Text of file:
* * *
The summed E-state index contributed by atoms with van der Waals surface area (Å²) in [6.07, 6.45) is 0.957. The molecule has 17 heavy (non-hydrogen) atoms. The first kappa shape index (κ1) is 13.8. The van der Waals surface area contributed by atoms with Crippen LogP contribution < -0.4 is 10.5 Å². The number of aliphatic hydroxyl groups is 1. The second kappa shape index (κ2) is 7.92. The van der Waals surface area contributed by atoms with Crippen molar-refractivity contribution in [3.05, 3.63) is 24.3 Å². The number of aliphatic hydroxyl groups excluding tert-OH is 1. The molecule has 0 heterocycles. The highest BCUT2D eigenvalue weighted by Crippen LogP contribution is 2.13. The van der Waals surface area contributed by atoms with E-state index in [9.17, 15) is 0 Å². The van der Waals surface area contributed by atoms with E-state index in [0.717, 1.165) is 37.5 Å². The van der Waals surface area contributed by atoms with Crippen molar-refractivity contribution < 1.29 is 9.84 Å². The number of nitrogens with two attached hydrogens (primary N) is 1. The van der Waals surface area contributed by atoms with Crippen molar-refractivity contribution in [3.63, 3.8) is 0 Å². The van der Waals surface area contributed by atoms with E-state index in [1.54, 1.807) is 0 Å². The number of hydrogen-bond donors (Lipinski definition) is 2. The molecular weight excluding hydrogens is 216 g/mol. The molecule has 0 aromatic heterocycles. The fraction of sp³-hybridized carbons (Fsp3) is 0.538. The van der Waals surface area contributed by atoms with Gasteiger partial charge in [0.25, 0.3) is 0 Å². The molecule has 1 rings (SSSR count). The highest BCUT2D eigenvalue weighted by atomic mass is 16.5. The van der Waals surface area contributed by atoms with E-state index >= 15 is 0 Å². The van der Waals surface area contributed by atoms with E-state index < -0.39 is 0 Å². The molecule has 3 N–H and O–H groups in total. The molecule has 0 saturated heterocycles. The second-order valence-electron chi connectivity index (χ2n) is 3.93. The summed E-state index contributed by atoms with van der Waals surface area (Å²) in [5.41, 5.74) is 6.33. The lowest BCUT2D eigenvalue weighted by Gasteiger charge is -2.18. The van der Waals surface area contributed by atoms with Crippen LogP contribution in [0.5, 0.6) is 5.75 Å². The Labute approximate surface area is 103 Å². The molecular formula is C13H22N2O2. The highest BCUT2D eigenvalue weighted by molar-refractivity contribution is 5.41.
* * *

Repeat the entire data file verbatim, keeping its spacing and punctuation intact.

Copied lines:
The summed E-state index contributed by atoms with van der Waals surface area (Å²) in [6.07, 6.45) is 0.957. The molecule has 17 heavy (non-hydrogen) atoms. The first kappa shape index (κ1) is 13.8. The van der Waals surface area contributed by atoms with Crippen LogP contribution < -0.4 is 10.5 Å². The number of aliphatic hydroxyl groups is 1. The second kappa shape index (κ2) is 7.92. The van der Waals surface area contributed by atoms with Crippen molar-refractivity contribution in [3.05, 3.63) is 24.3 Å². The number of aliphatic hydroxyl groups excluding tert-OH is 1. The molecule has 0 heterocycles. The highest BCUT2D eigenvalue weighted by Crippen LogP contribution is 2.13. The van der Waals surface area contributed by atoms with E-state index in [9.17, 15) is 0 Å². The van der Waals surface area contributed by atoms with E-state index in [0.717, 1.165) is 37.5 Å². The van der Waals surface area contributed by atoms with Crippen molar-refractivity contribution < 1.29 is 9.84 Å². The number of nitrogens with two attached hydrogens (primary N) is 1. The van der Waals surface area contributed by atoms with Crippen molar-refractivity contribution in [3.63, 3.8) is 0 Å². The van der Waals surface area contributed by atoms with E-state index in [1.54, 1.807) is 0 Å². The number of hydrogen-bond donors (Lipinski definition) is 2. The molecular weight excluding hydrogens is 216 g/mol. The molecule has 0 aromatic heterocycles. The fraction of sp³-hybridized carbons (Fsp3) is 0.538. The van der Waals surface area contributed by atoms with Gasteiger partial charge in [0.25, 0.3) is 0 Å². The molecule has 1 rings (SSSR count). The highest BCUT2D eigenvalue weighted by atomic mass is 16.5. The van der Waals surface area contributed by atoms with E-state index >= 15 is 0 Å². The van der Waals surface area contributed by atoms with E-state index < -0.39 is 0 Å². The molecule has 3 N–H and O–H groups in total. The molecule has 0 saturated heterocycles. The second-order valence-electron chi connectivity index (χ2n) is 3.93. The summed E-state index contributed by atoms with van der Waals surface area (Å²) in [5.41, 5.74) is 6.33. The lowest BCUT2D eigenvalue weighted by Gasteiger charge is -2.18. The van der Waals surface area contributed by atoms with Crippen LogP contribution in [0.5, 0.6) is 5.75 Å². The Labute approximate surface area is 103 Å². The molecular formula is C13H22N2O2. The highest BCUT2D eigenvalue weighted by molar-refractivity contribution is 5.41.